Q&A with the UFA

A Q&A with Frances Leach, who was named executive director of the United Fishermen of Alaska in November 2017.


What drew you to the United Fishermen of Alaska?

UFA has been a part of my family for as long as I can remember. My father, Leonard Leach, is a lifetime member of UFA and former UFA president. I grew up fishing with my him and watching him be very active in fisheries politics. I was always fascinated how much time he put into fighting for his profession on his off-season. If he wasn’t participating in a fishery, he was attending meetings combating issues. When I was a teenager, I informed my dad I wasn’t interested in college and told him I wanted to be a fisherman. He said he didn’t think that would be the best use of my skills and told me to “get an education and then get a job that keeps fishermen fishing.” I’ve never forgotten those words, and when this job opened up, I decided it was my opportunity to do what my dad wished for me over 25 years ago.

What are some immediate and long-term challenges facing UFA?

There’s a lot of talk of graying of the fleet. There’s discussion over whether or not this is actually happening. I believe it is — but not for the reasons being debated. I believe where the graying is occurring is younger fishermen are not getting involved in fisheries politics. Many of them are not aware that they need to work just as hard off the boat as they do on it. I spent five years working for the Alaska Board of Fisheries, and I noticed the fishermen who attend these meetings are mostly 60 years and above. They are not going to be around forever to advocate for their fisheries, and if no one is there to step up and take their place or join fishing organizations like UFA that lobby for them, younger fishermen may wake up and find their fishery is gone. We need young fishermen to understand their job isn’t limited to the boat.

What changes are happening at UFA?

In February, we elected new officers. Matt Alward, a seiner out of Homer and owner of Bulletproof Nets became our president, replacing Prince William Sound gillnetter Jerry McCune. Bob Kehoe, the executive director of Purse Seine Owner’s Association replaced Matt Alward as our vice president. I came onboard in January, so I’m still getting my feet wet and catching up to speed. Mark Vinsel, former executive director, is still at UFA in an administrator role. His steady hand and historical knowledge of UFA has been extremely valuable for assisting with seamless changes at the helm.

What success stories do you wish people knew more about?

So much of the work we do at UFA is behind the scenes work, putting out fires before they become five-alarm emergencies. Much of this work is at the legislative level, lobbying and alerting our members and member groups of upcoming issues that may have snuck under their radar in the legislative process. UFA is located across the street from the capital building, allowing us easy access to legislators and making it possible for us to easily attend fisheries committees and hearings impacting commercial fishermen.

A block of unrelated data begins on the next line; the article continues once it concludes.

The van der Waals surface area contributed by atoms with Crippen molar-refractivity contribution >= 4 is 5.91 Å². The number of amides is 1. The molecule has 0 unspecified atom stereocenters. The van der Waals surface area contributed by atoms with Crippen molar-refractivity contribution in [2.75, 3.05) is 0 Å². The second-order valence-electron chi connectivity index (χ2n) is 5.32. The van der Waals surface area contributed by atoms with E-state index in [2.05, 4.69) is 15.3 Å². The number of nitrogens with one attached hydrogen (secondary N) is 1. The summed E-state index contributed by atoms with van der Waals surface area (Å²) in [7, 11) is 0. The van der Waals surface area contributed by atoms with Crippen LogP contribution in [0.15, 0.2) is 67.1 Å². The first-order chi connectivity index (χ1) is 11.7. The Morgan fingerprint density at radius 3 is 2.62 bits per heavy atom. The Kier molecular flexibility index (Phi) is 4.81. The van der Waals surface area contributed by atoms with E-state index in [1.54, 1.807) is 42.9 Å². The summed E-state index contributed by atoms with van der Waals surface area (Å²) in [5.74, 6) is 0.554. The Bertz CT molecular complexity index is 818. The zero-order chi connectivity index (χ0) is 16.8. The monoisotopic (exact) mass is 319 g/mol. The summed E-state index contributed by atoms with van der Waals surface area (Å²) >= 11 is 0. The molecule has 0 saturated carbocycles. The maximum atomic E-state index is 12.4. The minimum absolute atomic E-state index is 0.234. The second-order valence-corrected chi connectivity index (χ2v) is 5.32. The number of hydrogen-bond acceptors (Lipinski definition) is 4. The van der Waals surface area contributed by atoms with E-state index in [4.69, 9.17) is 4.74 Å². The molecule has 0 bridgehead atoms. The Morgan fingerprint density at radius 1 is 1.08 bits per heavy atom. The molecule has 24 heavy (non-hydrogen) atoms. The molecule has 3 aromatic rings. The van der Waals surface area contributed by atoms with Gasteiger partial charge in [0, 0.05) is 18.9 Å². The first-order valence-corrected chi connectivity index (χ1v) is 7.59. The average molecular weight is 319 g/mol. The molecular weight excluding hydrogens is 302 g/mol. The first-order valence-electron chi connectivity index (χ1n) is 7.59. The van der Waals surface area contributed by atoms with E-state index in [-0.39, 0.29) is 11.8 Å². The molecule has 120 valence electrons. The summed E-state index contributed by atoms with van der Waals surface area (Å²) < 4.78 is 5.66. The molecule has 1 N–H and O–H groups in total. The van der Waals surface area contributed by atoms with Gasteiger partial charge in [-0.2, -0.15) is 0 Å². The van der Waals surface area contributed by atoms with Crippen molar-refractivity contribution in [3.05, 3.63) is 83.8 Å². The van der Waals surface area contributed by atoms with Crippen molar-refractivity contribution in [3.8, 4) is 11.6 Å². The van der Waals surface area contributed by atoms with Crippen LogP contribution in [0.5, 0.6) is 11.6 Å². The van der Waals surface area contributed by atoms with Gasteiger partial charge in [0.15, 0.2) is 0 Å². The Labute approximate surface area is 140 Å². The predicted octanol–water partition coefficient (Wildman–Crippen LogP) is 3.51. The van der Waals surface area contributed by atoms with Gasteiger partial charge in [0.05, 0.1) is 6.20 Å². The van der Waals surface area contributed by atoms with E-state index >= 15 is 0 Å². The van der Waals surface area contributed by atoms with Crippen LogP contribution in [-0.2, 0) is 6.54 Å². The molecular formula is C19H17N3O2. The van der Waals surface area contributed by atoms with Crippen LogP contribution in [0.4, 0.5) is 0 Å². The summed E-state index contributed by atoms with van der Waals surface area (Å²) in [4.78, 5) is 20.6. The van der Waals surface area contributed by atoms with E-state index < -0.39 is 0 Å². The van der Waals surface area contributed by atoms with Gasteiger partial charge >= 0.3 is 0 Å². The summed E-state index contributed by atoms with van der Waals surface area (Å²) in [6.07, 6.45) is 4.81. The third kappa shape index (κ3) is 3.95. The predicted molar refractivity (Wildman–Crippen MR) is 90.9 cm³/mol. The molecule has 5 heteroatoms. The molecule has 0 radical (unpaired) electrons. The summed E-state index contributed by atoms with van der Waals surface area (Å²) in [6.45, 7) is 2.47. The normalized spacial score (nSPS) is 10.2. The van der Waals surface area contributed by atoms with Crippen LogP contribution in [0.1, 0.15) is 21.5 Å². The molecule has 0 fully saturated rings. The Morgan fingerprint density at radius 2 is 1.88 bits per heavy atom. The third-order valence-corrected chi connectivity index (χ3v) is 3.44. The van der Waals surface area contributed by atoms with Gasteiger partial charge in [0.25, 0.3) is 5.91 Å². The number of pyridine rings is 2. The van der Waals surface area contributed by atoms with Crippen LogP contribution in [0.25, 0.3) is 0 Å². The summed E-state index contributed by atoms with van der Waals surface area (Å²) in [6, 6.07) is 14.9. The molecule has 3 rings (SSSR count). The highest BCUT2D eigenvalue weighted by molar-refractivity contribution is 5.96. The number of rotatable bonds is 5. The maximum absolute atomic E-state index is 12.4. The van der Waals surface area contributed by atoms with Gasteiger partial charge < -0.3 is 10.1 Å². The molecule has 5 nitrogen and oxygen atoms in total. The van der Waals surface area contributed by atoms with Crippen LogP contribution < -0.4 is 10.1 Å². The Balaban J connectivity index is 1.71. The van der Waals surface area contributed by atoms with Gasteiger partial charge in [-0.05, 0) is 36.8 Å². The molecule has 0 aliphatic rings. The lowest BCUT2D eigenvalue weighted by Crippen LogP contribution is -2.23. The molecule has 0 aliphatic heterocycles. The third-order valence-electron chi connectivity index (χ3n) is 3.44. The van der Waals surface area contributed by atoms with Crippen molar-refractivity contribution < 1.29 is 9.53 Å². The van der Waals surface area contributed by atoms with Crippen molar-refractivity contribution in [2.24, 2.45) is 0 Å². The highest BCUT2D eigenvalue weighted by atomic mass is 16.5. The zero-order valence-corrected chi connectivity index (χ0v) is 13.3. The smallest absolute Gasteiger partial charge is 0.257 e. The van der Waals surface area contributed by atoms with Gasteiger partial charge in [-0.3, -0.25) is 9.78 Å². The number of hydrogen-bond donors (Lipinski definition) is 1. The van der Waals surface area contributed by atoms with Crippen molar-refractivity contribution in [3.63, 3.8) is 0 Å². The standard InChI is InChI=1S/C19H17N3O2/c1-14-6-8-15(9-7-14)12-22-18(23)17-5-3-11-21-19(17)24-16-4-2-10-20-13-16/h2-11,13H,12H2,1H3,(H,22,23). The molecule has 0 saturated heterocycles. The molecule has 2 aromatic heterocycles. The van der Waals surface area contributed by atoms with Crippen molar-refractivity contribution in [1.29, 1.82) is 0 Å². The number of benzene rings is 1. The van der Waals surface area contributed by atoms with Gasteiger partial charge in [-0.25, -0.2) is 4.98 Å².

What gives you hope for UFA?

We are gearing up to face some major issues as a commercial fishing industry, and my hope is younger fishermen will soon realize they need to step up to the plate and start being advocates for their livelihoods. UFA is ready to guide younger fishermen in the process, keep them informed, and get them involved.

Phil Daniels, a former executive director of UFA used to say: We can accomplish anything we want if we stick together. I echo these sentiments. My goal for UFA is to be stronger as a united front. We may not agree on every issue, but if we can pull together to combat issues that directly impact us all, we are a force to be reckoned with.

How can fishermen become more involved in UFA?

Fishermen can become members by visiting our website and signing up. They can also call our office, and we’d be happy to put a membership form in the mail or take membership over the phone. If they are already a member of one of our member organizations, they can make sure to give input to their UFA member representative to relay to our board. I understand membership dues add up, and in this economy it’s financially burdensome to become a member of multiple fishing organizations. My suggestion is to become a member of two organizations — your regional fishery organization and UFA. UFA lobbies and represents fisherman at a statewide and national level. We are on the front lines of fisheries politics, and we pride ourselves on keeping our members informed of issues. I’ll be at Fish Expo, and I am looking forward to meeting members and prospective new members, as well as hearing from folks what we can do for them.

About the author

NF Staff
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